There are also significant investments being made into other South Asian countries by AA member states. These tend to gravitate to Malaysia and Indonesia especially due to the Islamic connections. In Indonesia, the UAE reaffirmed its commitment to Nusantara, the new capital city, with a US$1 billion pledged investment; some of this amount is to be allocated to the new capital with the rest invested in infrastructure, food security, logistics, healthcare, and the digital economy.
The UAE has been busy in Indonesia in other sectors as well, in January 2020, the UAE and Indonesia signed US$23 billion of deals during the Crown Prince’s visit, led by energy but also including education, health, agriculture and counter-terrorism, following that up in March 2021 by announcing it would invest US$10 billion in Indonesia’s sovereign wealth fund.
In March 2021, the UAE’s ADIA was announced as the lead investor (US$400 million) in the US$1.3 billion pre-IPO in GoToGroup, Indonesia’s largest tech company (and ASEAN unicorn) while in November 2021 the two countries signed deals worth $32.7 billion, focused on tech, biotech, infrastructure and renewables, following President Widodo’s visit.
Also in March, Saudi Arabia’s Crown Prince expressed his interest in investing in Nusantara, leading to a potential capital infusion of up to US$600 billion by the Saudi Public Investment Fund (PIF). It is leading similar domestic giga-projects, concentrated on NEOM – a US$500 billion high-tech economic zone, central to Saudi’s Vision 2030 economic diversification program and could serve as a model for Nusantara.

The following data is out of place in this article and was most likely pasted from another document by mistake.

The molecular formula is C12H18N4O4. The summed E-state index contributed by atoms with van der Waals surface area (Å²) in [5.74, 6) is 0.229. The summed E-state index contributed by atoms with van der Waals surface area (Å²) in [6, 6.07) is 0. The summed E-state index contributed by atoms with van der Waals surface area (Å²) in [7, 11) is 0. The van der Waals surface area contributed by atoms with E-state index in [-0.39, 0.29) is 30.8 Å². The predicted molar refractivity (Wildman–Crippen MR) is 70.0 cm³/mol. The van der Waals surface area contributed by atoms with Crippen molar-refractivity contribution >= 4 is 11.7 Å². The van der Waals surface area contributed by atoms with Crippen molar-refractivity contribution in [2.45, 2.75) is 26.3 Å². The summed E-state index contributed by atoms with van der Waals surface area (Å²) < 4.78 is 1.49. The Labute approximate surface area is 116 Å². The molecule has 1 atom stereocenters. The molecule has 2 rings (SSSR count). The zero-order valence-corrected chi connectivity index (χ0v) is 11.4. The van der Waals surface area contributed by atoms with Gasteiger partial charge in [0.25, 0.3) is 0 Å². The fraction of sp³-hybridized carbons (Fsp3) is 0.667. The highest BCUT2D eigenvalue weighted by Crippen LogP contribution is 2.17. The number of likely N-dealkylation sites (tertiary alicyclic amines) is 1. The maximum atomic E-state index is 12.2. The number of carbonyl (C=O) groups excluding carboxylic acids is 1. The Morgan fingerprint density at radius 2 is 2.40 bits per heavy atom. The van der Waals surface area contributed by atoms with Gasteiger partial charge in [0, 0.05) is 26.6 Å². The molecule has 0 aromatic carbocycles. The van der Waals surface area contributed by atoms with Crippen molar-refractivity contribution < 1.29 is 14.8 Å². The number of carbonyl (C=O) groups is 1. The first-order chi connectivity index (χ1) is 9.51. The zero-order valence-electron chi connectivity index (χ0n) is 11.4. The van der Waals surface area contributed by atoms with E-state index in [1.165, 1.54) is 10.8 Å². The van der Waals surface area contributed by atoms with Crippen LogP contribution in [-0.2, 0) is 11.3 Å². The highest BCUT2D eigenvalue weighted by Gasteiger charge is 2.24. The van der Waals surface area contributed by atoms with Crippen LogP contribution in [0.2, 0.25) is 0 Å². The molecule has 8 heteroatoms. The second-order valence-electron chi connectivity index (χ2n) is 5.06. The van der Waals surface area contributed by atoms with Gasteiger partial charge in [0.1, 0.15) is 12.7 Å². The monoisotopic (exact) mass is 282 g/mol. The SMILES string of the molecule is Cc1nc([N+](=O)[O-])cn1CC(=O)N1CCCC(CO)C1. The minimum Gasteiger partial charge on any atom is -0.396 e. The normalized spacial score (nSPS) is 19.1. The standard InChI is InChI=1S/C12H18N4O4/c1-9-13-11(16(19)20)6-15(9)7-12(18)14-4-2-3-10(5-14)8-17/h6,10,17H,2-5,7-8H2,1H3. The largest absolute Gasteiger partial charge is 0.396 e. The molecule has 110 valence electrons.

Dubai As The AA Financial Hub
Dubai’s involvement is key to its development as well, as it is the regional investment hub with a low tax regime and an extensive free trade and double tax network in its own right. It is also more liberal in KYC protocols, meaning it is easier for Russian investors to establish operations and banking facilities in the UAE. As such, Dubai will be attracting some investment away from Singapore and Hong Kong, and especially that looking to participate in infrastructure and hi-tech investment in the Middle East and back into Southeast Asia.